Considered as a suspension system, a set of tires is very good in some respects, and horrible in others. For unsprung weight, it's unbeatable. The only unsprung components are the contact patch and some material near it. It has no camber change in ride. On the other hand, it has no camber recovery in roll, and it is seriously underdamped.
We might be tempted to decide that we could accept a very high vertical stiffness from the tire, i.e. a very high tire spring rate, and get our compliance from the suspension proper, where we can get camber recovery in roll and control the damping properties.
However, there is one other factor: the tire's vertical spring rate is inextricably related to the contact patch size, and the contact patch size is related to the amount of grip we have. As the tire spring rate approaches infinity, the contact patch length and area approach zero. If the spring rate were truly infinitely large, the contact patch would be a line of zero width front to back, and the contact area would be zero.
The original objective of radial tires was to have greater vertical compliance and a longer contact patch, while still keeping the contact patch flat to the road in cornering.
Theoretical considerations aside, for most purposes practical considerations limit our sidewall height. We have to have enough distance between the rim and the ground so that we don't damage the rim on pavement slab edges and potholes. One of the features that has made today's short sidewalls possible has been the development of sidewall designs with a meaty region near the rim flange that protects the rim aginst both curb scuffs and pothole damage. This is combined with a flexible zone closer to the tread shoulder that provides vertical compliance, albeit over a smaller range than with traditional construction.
It is important to note that sidewall height is not the sole determinant of sidewall properties. It is quite possible to put a big, strong bead stiffener in a tall sidewall, and make it act like a short sidewall. It will weigh a bit more, and the brake size will suffer, but the car will corner about the same as would with a short sidewall. I am told that most "radial" racing tires are not actually radials at all anyway. The main plies are actually not as close to 90 degrees as physically possible. They are more like 70 or 80 degrees – closer to radial than a true bias-ply or the bias-belted street tires we saw in the '70's, but not truly radial. In other words, relatively stiff construction is still favored where cornering performance is paramount, and therefore the trend toward short sidewalls for performance tires is fundamentally sound.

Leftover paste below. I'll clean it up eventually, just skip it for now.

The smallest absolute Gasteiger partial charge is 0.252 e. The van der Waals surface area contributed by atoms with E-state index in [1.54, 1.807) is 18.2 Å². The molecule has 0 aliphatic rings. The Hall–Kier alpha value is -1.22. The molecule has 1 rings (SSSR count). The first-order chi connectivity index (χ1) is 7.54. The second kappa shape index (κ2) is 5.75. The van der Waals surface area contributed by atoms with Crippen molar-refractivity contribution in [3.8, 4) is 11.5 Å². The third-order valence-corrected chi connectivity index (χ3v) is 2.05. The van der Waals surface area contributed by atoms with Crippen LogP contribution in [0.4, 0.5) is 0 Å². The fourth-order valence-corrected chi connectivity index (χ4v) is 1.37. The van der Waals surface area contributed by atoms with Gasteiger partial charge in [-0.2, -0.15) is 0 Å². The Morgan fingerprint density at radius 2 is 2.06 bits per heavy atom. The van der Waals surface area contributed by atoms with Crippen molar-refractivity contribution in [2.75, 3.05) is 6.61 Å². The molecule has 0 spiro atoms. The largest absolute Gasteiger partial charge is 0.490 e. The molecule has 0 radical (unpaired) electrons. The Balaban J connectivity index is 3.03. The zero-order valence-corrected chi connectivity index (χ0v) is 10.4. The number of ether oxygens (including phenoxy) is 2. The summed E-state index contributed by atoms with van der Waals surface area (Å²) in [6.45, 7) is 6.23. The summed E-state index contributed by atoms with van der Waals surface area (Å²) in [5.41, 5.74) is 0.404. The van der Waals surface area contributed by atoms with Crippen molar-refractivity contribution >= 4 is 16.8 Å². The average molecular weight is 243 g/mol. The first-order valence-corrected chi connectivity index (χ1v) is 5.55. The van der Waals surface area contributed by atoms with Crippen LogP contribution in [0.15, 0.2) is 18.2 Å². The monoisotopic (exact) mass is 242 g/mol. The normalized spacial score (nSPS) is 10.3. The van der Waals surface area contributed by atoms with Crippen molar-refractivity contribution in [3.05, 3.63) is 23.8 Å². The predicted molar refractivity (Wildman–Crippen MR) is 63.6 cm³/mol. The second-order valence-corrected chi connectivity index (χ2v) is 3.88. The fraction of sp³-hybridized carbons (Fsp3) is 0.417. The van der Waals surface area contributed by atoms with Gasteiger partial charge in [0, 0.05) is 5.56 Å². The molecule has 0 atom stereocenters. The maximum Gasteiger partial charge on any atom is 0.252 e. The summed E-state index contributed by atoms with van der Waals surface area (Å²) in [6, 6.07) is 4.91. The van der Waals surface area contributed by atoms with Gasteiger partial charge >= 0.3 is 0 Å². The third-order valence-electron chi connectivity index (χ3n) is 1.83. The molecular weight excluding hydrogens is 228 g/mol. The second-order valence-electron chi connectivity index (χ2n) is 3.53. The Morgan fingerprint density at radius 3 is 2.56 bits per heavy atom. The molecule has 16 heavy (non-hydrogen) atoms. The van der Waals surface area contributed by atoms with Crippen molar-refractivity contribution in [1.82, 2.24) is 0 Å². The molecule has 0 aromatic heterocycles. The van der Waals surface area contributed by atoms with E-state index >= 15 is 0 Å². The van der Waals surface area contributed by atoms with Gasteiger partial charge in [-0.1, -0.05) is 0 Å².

BRAKING DISTANCE, BRAKE TORQUE, AND TIRE TRACTION
I recently saw a quote by John Barnard about the early days of carbon fiber, where he said that Niki Lauda was braking for a certain corner at 100m but when carbon brakes were tried he could brake from 60m.
I have always been under the impression that if the brakes on a car were powerful enough to lock up the wheels, then the shortest braking distance would be dictated by the load on the tires and the coefficient of friction between the tires on the road. Given the same tires and road surface, how can one type of brake stop a car faster than another one?
Perhaps John Barnard reads Racecar Engineering, and perhaps he will see this when it appears in my column, and perhaps he will favor us with his own explanation. Absent this, I will speculate as best I can.
In theory at least, braking is primarily limited by tire traction, provided the brakes can lock the wheels. The brakes can only stop the tires. The tires then have to stop the car. However, real world braking at the end of a straightaway is constrained by some additional factors besides sheer braking power.
First of all, the driver is not locking the wheels. The driver must avoid locking the wheels, in order to maintain directional control and not flat-spot the tires. That means it is crucial that the brakes exert a predictable and consistent torque, and that the front-rear balance be appropriate.
It is important for the brakes to come up to desired torque promptly: they must have good initial "bite". They must apply equally on both sides of the car throughout the braking event, so that no large yaw moments result. Any problems in these areas will require the driver to brake earlier to compensate.
Brake release is more important than many people realize. If the brakes continue to drag after the pedal is released, not only does that heat the brakes unnecessarily, it saps cornering power from the tires. That lowers cornering speed, again requiring earlier braking.
Finally, brakes relate to driving technique, particularly as regards the ability to trail brake. It is commonly believed that trail braking was adopted primarily because certain drivers, such as Mark Donohue, recognized that it could improve lap time by allowing braking to be delayed. This is true, but it is also true that trail braking as we know it was not possible until the advent of brakes with good directional stability and consistency, and controllable release properties. In the days of drum brakes, drivers had to do their braking in a straight line because brakes were not controllable enough to allow the driver to turn and brake at the same time, or to controllably reduce braking while feeding in steering.
Any combination of these factors could allow one set of brakes to outperform another approaching a particular turn, even if both designs can lock the wheels.